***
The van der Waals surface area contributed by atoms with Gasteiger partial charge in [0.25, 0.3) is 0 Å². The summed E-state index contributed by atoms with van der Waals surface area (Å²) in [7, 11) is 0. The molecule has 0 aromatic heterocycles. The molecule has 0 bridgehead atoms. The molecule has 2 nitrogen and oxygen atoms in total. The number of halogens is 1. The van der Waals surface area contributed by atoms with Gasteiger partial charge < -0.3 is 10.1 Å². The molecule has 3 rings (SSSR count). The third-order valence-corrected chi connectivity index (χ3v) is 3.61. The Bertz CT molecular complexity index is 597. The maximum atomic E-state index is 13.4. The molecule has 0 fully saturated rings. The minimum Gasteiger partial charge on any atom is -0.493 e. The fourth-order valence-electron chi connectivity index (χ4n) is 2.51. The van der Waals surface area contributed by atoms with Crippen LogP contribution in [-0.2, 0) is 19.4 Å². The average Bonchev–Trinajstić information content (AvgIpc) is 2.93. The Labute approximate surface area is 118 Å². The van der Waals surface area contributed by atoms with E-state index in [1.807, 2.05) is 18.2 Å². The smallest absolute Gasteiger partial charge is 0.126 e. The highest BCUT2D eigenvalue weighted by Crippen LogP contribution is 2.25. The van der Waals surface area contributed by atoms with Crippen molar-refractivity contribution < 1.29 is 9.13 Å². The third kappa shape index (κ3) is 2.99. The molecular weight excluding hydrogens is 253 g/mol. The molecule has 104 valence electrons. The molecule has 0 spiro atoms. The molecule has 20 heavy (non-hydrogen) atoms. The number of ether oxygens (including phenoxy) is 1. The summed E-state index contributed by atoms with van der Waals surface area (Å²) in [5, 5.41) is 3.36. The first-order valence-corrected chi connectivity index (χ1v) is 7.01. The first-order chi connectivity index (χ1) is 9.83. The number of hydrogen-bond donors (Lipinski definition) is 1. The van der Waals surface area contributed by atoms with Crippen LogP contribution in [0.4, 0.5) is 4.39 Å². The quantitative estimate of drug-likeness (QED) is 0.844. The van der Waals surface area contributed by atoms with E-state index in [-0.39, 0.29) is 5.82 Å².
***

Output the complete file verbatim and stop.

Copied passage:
The van der Waals surface area contributed by atoms with Gasteiger partial charge in [0.25, 0.3) is 0 Å². The summed E-state index contributed by atoms with van der Waals surface area (Å²) in [7, 11) is 0. The molecule has 0 aromatic heterocycles. The molecule has 0 bridgehead atoms. The molecule has 2 nitrogen and oxygen atoms in total. The number of halogens is 1. The van der Waals surface area contributed by atoms with Gasteiger partial charge < -0.3 is 10.1 Å². The molecule has 3 rings (SSSR count). The third-order valence-corrected chi connectivity index (χ3v) is 3.61. The Bertz CT molecular complexity index is 597. The maximum atomic E-state index is 13.4. The molecule has 0 fully saturated rings. The minimum Gasteiger partial charge on any atom is -0.493 e. The fourth-order valence-electron chi connectivity index (χ4n) is 2.51. The van der Waals surface area contributed by atoms with Crippen LogP contribution in [-0.2, 0) is 19.4 Å². The average Bonchev–Trinajstić information content (AvgIpc) is 2.93. The Labute approximate surface area is 118 Å². The van der Waals surface area contributed by atoms with E-state index in [1.807, 2.05) is 18.2 Å². The smallest absolute Gasteiger partial charge is 0.126 e. The highest BCUT2D eigenvalue weighted by Crippen LogP contribution is 2.25. The van der Waals surface area contributed by atoms with Crippen molar-refractivity contribution < 1.29 is 9.13 Å². The third kappa shape index (κ3) is 2.99. The molecular weight excluding hydrogens is 253 g/mol. The molecule has 104 valence electrons. The molecule has 0 spiro atoms. The molecule has 20 heavy (non-hydrogen) atoms. The number of ether oxygens (including phenoxy) is 1. The summed E-state index contributed by atoms with van der Waals surface area (Å²) in [5, 5.41) is 3.36. The first-order valence-corrected chi connectivity index (χ1v) is 7.01. The first-order chi connectivity index (χ1) is 9.83. The number of hydrogen-bond donors (Lipinski definition) is 1. The van der Waals surface area contributed by atoms with Crippen LogP contribution in [0.4, 0.5) is 4.39 Å². The quantitative estimate of drug-likeness (QED) is 0.844. The van der Waals surface area contributed by atoms with E-state index in [-0.39, 0.29) is 5.82 Å².